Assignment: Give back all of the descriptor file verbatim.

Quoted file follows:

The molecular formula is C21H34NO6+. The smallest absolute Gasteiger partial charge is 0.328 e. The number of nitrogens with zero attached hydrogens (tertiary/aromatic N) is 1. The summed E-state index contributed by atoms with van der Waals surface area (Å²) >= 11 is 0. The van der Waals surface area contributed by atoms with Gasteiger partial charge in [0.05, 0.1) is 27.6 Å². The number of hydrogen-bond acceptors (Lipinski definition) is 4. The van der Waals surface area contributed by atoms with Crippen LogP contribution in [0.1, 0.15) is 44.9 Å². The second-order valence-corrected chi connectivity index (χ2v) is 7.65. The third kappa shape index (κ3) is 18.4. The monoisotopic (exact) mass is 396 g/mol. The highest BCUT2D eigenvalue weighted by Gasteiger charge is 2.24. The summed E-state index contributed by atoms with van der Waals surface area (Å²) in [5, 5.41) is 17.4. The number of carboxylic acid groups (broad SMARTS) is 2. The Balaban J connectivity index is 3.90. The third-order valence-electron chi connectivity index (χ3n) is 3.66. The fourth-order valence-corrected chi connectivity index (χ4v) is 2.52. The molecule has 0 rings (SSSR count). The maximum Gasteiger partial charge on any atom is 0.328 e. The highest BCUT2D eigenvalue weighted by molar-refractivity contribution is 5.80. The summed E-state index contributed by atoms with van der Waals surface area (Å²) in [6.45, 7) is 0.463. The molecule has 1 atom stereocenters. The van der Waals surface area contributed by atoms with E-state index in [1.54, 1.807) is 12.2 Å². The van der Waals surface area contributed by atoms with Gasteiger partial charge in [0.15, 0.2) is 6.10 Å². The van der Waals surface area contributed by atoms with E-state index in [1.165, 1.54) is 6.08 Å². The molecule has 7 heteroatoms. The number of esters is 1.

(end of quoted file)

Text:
The molecular formula is C21H34NO6+. The smallest absolute Gasteiger partial charge is 0.328 e. The number of nitrogens with zero attached hydrogens (tertiary/aromatic N) is 1. The summed E-state index contributed by atoms with van der Waals surface area (Å²) >= 11 is 0. The van der Waals surface area contributed by atoms with Gasteiger partial charge in [0.05, 0.1) is 27.6 Å². The number of hydrogen-bond acceptors (Lipinski definition) is 4. The van der Waals surface area contributed by atoms with Crippen LogP contribution in [0.1, 0.15) is 44.9 Å². The second-order valence-corrected chi connectivity index (χ2v) is 7.65. The third kappa shape index (κ3) is 18.4. The monoisotopic (exact) mass is 396 g/mol. The highest BCUT2D eigenvalue weighted by Gasteiger charge is 2.24. The summed E-state index contributed by atoms with van der Waals surface area (Å²) in [5, 5.41) is 17.4. The number of carboxylic acid groups (broad SMARTS) is 2. The Balaban J connectivity index is 3.90. The third-order valence-electron chi connectivity index (χ3n) is 3.66. The fourth-order valence-corrected chi connectivity index (χ4v) is 2.52. The molecule has 0 rings (SSSR count). The maximum Gasteiger partial charge on any atom is 0.328 e. The highest BCUT2D eigenvalue weighted by molar-refractivity contribution is 5.80. The summed E-state index contributed by atoms with van der Waals surface area (Å²) in [6.45, 7) is 0.463. The molecule has 1 atom stereocenters. The van der Waals surface area contributed by atoms with E-state index in [1.54, 1.807) is 12.2 Å². The van der Waals surface area contributed by atoms with Gasteiger partial charge in [0.15, 0.2) is 6.10 Å². The van der Waals surface area contributed by atoms with E-state index in [1.165, 1.54) is 6.08 Å². The molecule has 7 heteroatoms. The number of esters is 1.